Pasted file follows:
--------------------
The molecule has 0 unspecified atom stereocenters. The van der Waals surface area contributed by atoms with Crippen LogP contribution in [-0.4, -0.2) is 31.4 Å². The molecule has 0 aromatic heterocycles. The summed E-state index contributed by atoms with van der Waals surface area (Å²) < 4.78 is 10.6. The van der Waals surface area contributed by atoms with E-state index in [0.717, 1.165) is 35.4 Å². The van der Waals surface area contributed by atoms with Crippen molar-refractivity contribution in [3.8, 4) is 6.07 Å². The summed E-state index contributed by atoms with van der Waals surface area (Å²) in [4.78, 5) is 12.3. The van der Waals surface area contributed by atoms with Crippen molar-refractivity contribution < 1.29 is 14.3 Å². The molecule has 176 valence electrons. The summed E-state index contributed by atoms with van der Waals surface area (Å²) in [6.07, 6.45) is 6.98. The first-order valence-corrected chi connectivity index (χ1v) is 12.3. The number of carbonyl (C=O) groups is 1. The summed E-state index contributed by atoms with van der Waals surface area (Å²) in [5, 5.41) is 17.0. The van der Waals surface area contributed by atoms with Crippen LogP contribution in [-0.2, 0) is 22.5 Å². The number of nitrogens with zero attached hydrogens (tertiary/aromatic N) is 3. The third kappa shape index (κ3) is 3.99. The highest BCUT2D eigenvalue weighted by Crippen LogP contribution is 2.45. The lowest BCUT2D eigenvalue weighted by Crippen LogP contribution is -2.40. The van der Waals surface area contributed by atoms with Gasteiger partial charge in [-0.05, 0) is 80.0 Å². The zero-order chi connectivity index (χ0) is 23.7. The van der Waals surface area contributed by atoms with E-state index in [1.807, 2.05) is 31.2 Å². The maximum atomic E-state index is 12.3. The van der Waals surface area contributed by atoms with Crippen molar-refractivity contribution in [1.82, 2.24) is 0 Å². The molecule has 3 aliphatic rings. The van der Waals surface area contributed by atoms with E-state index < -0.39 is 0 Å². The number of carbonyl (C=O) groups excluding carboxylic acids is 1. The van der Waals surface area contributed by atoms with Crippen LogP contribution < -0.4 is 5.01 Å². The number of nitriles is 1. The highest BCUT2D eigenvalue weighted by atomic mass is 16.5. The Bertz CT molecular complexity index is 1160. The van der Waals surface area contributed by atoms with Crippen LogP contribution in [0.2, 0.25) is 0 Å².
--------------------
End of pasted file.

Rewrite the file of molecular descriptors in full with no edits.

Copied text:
The molecule has 0 unspecified atom stereocenters. The van der Waals surface area contributed by atoms with Crippen LogP contribution in [-0.4, -0.2) is 31.4 Å². The molecule has 0 aromatic heterocycles. The summed E-state index contributed by atoms with van der Waals surface area (Å²) < 4.78 is 10.6. The van der Waals surface area contributed by atoms with E-state index in [0.717, 1.165) is 35.4 Å². The van der Waals surface area contributed by atoms with Crippen molar-refractivity contribution in [3.8, 4) is 6.07 Å². The summed E-state index contributed by atoms with van der Waals surface area (Å²) in [4.78, 5) is 12.3. The van der Waals surface area contributed by atoms with Crippen molar-refractivity contribution < 1.29 is 14.3 Å². The molecule has 176 valence electrons. The summed E-state index contributed by atoms with van der Waals surface area (Å²) in [6.07, 6.45) is 6.98. The first-order valence-corrected chi connectivity index (χ1v) is 12.3. The number of carbonyl (C=O) groups is 1. The summed E-state index contributed by atoms with van der Waals surface area (Å²) in [5, 5.41) is 17.0. The van der Waals surface area contributed by atoms with Crippen LogP contribution in [-0.2, 0) is 22.5 Å². The number of nitrogens with zero attached hydrogens (tertiary/aromatic N) is 3. The third kappa shape index (κ3) is 3.99. The highest BCUT2D eigenvalue weighted by Crippen LogP contribution is 2.45. The lowest BCUT2D eigenvalue weighted by Crippen LogP contribution is -2.40. The van der Waals surface area contributed by atoms with Gasteiger partial charge in [-0.05, 0) is 80.0 Å². The zero-order chi connectivity index (χ0) is 23.7. The van der Waals surface area contributed by atoms with E-state index in [1.807, 2.05) is 31.2 Å². The maximum atomic E-state index is 12.3. The van der Waals surface area contributed by atoms with Crippen molar-refractivity contribution in [1.82, 2.24) is 0 Å². The molecule has 3 aliphatic rings. The van der Waals surface area contributed by atoms with E-state index < -0.39 is 0 Å². The number of carbonyl (C=O) groups excluding carboxylic acids is 1. The van der Waals surface area contributed by atoms with Crippen LogP contribution < -0.4 is 5.01 Å². The number of nitriles is 1. The highest BCUT2D eigenvalue weighted by atomic mass is 16.5. The Bertz CT molecular complexity index is 1160. The van der Waals surface area contributed by atoms with Crippen LogP contribution in [0.2, 0.25) is 0 Å².